Coercive Control Legislation Gets New Hearing

The House of Commons Standing Committee on the Status of Women undertaking a study of coercive behaviour

While the bill to criminalize coercive control awaits a third reading in the House of Commons (more on that in the sidebar), legislators have found a new path to find out more about legislative possibilities. 

The Status of Women Committee has initiated a process to study coercive behaviour, focusing on and studying those countries or jurisdictions around the world that have already legislated on this issue.

Until June 30, the public is invited to submit written briefs on the issue. The Committee’s final report, which will include recommendations to the Government of Canada, will be informed by these written submissions and by witness testimony. You can follow the Committee’s work or submit a brief here

Sagesse was proud to testify before the Committee on May 7. You can watch the replay here, or read our speaking points below. 

Sagesse’s Testimony to the Standing Committee on the Status of Women (FEWO)

Domestic abuse is far more than a black eye or broken bones. But all too often, we focus on instances of physical abuse since that’s what our laws commonly recognize, leaving the  60 to 80 percent of survivors who experience non-physical forms of abuse to go unvalidated and unsupported.   

I am hopeful, with this study, that you agree: we must stop this epidemic of violence by seriously considering legislation to prevent and intervene in cases of coercive control. 

Many jurisdictions around the world have taken steps to address coercive control, which we define as a pattern of behaviour that removes personal agency.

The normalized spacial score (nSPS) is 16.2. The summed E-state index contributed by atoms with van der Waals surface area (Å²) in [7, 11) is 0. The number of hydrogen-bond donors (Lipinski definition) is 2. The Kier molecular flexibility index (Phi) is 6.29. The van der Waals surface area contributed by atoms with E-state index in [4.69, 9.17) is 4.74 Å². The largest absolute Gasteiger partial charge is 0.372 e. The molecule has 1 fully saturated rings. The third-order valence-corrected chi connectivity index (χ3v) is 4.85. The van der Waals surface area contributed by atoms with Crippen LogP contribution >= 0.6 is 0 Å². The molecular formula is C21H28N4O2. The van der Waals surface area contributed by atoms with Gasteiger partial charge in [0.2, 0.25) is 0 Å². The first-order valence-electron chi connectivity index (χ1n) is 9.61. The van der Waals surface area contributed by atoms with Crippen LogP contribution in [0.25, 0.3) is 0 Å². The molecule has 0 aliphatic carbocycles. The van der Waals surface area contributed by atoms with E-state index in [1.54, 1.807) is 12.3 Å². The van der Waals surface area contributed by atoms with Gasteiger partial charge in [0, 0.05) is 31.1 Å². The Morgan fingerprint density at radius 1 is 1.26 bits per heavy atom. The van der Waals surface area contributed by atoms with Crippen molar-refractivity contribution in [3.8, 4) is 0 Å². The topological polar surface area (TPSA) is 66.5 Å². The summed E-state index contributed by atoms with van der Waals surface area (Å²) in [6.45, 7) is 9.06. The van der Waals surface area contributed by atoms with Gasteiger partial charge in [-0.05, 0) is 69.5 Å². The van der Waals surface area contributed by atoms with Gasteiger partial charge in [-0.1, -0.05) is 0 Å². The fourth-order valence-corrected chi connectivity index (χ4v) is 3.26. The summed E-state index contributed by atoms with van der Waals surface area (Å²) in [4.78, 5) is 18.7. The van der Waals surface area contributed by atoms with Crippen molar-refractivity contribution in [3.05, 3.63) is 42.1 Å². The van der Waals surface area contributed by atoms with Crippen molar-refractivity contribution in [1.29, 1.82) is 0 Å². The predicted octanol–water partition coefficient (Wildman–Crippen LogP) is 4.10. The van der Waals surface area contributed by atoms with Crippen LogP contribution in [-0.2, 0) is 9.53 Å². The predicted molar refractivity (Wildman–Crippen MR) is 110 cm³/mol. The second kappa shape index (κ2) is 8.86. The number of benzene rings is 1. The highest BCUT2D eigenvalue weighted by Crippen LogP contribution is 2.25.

As already mentioned England, Wales and Scotland have enacted coercive control legislation, in addition legislation to address coercive control within domestic violence has been enacted in Ireland, Australia, three US states, with three more pending, and in South Africa. There, they established domestic violence courts, require police to refer victims to appropriate supports, and have enacted provisions for the financial support of survivors.  

France is the only country that has coercive control legislation that governs both domestic violence and cults and groups using mental manipulation. 

While there are many things to learn from these jurisdictions, the greatest thing we want to emphasize today is that a coercive control framework allows victims to see their experiences recognized and validated. They are then empowered to share their stories and seek help.  

Three years before the United Kingdom criminalized coercive control, they changed their definition of domestic violence to include coercive control. Their Home Office began talking about coercive control. The social sector talked about it. And in those three years, domestic abuse calls to police increased 31 percent (Stark & Hester, 2019).   In addition, research from the college of policing in the UK found that, once enacted, the law enhanced the police response to domestic abuse, allowing for earlier and more effective intervention and there have not been any identified issues with charges being laid against victims. 

This radical change spotlights the power of changing the public discourse about coercive control and abuse.   

I cannot emphasize enough that the way we talk about abuse today has a very personal impact on how survivors view themselves, how they understand and contextualize their experiences, and the steps they take to get support.  

For many, coercive control is like an invisible cage; they feel its effect but have trouble defining it in their own lives. Too often at Sagesse, we get calls from survivors downplaying their own abuse, even though they’ve had their ability to make decisions in their own best interests stolen from them.  They are not sure they deserve or need our help.